A rare Malaysian moth species that was previously known only from a 130-year-old specimen has been rediscovered by Polish researchers.
The Oriental blue clearwing (Heterosphecia tawonoides) doesn’t look much like most moths. It mimics a bee, in both appearance and behavior, to avoid predators. The clearwing has elongated scales on its legs that look like a bee’s fur to predators like birds and buts. The moths also have striking metallic blue bands on their abdomens, a color found in many Southeast Asian bee species.
Unlike most other types of moth, the clearwing flies only during the day like its bee friends. Dr Marta Skowron Volponi, a postgraduate researcher at the University of Bialystok who observed the moth in Malaysia’s Taman Negara National Park, reported in the journal Tropical Conservation Science that the clearwing mimics a bee’s zig-zagging flight pattern, and may even make a buzzing sound.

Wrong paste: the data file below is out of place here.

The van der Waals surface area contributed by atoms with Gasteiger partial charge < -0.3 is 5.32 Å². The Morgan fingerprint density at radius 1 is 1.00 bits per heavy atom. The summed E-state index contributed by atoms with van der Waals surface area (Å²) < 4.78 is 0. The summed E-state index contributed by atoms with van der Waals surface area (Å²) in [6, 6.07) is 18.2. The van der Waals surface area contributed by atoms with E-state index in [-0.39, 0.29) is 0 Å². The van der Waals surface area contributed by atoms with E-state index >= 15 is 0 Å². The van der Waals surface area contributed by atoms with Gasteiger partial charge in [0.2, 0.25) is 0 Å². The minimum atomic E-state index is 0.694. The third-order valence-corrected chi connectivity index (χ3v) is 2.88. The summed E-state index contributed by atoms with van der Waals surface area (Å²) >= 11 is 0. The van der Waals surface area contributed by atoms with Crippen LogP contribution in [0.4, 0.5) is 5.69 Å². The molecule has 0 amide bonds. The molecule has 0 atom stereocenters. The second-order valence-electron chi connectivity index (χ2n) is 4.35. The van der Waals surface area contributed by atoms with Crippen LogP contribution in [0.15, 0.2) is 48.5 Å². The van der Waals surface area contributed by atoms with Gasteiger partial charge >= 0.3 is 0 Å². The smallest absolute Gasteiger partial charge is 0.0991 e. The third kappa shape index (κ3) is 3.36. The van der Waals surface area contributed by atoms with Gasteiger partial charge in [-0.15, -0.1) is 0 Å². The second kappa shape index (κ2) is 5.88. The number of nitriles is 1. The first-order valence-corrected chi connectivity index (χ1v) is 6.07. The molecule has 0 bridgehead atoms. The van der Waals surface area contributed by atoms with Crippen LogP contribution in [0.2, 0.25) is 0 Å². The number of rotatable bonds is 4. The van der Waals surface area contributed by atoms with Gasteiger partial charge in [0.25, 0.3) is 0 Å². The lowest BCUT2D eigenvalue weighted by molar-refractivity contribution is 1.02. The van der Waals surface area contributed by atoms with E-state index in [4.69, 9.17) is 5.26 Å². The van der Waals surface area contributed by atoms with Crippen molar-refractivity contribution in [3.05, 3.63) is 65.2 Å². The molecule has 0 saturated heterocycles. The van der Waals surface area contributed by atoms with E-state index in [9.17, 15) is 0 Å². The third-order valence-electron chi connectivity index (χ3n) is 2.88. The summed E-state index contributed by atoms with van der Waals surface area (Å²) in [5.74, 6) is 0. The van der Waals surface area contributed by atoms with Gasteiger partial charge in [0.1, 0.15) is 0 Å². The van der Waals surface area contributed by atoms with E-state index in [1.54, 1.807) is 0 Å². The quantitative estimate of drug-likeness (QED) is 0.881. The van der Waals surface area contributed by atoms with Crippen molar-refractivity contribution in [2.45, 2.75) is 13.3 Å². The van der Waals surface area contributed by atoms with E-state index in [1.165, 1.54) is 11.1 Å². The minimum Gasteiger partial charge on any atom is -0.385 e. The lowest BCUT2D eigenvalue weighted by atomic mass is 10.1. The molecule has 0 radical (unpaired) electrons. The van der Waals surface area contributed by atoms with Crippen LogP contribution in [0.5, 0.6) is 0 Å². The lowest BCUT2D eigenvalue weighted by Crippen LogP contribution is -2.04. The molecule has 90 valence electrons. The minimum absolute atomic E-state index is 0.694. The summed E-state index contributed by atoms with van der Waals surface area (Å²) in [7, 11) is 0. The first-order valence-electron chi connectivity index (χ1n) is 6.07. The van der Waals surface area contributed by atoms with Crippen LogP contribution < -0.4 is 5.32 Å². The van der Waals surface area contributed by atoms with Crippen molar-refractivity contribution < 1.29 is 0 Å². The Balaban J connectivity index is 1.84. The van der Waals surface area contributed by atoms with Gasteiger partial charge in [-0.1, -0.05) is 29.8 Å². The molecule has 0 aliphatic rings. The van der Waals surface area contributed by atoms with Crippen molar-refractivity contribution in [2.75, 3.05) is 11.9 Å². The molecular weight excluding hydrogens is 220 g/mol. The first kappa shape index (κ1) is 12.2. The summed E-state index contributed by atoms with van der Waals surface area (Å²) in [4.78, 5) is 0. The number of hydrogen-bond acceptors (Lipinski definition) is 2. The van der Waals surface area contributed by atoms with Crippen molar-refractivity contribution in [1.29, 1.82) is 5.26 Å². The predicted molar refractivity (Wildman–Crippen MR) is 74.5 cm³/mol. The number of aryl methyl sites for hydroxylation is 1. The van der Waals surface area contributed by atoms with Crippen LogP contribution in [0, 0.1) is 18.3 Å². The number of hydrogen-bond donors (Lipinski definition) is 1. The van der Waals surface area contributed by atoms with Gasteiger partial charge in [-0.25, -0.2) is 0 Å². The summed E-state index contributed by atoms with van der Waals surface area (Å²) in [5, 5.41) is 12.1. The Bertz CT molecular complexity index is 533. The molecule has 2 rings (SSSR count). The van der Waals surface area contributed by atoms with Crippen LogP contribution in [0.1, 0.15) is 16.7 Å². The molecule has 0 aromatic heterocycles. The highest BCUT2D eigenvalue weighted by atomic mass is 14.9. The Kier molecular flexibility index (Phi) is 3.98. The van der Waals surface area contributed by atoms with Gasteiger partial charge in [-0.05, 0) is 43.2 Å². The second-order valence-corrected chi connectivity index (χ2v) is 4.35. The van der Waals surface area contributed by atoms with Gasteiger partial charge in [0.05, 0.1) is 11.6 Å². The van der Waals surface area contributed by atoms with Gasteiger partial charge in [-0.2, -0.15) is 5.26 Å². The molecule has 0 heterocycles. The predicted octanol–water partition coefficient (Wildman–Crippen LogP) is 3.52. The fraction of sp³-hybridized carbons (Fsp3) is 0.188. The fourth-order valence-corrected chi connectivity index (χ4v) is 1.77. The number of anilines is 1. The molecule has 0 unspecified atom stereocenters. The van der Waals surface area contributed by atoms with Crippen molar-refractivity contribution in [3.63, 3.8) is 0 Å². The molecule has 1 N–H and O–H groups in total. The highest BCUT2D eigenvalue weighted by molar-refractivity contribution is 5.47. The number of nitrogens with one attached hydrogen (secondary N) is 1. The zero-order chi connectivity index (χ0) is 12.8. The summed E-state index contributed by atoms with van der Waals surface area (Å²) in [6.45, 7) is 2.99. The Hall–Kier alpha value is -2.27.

Volponi theorizes that clearwings do all this mimicry — and even hang out with real bees and wasps — to evade predators looking for an easy meal and unwilling to risk a sting in the mouth.
“The Oriental blue clearwing is just two centimeters in size, but there are so many fascinating things about them and so much more we hope to learn,” Volponi said in a press release.
Volponi and her fellow researchers haven’t yet determined the conservation status of the Oriental blue clearwing, which seems to prefer living along the banks of waterways in Malaysia’s rainforests. The long-lost species might be at risk all over again thanks to Malaysia’s deforestation rates, which are among the highest in the world. And unfortunately, loss of habitat isn’t something the moth can hide from, awesome bee costume or not.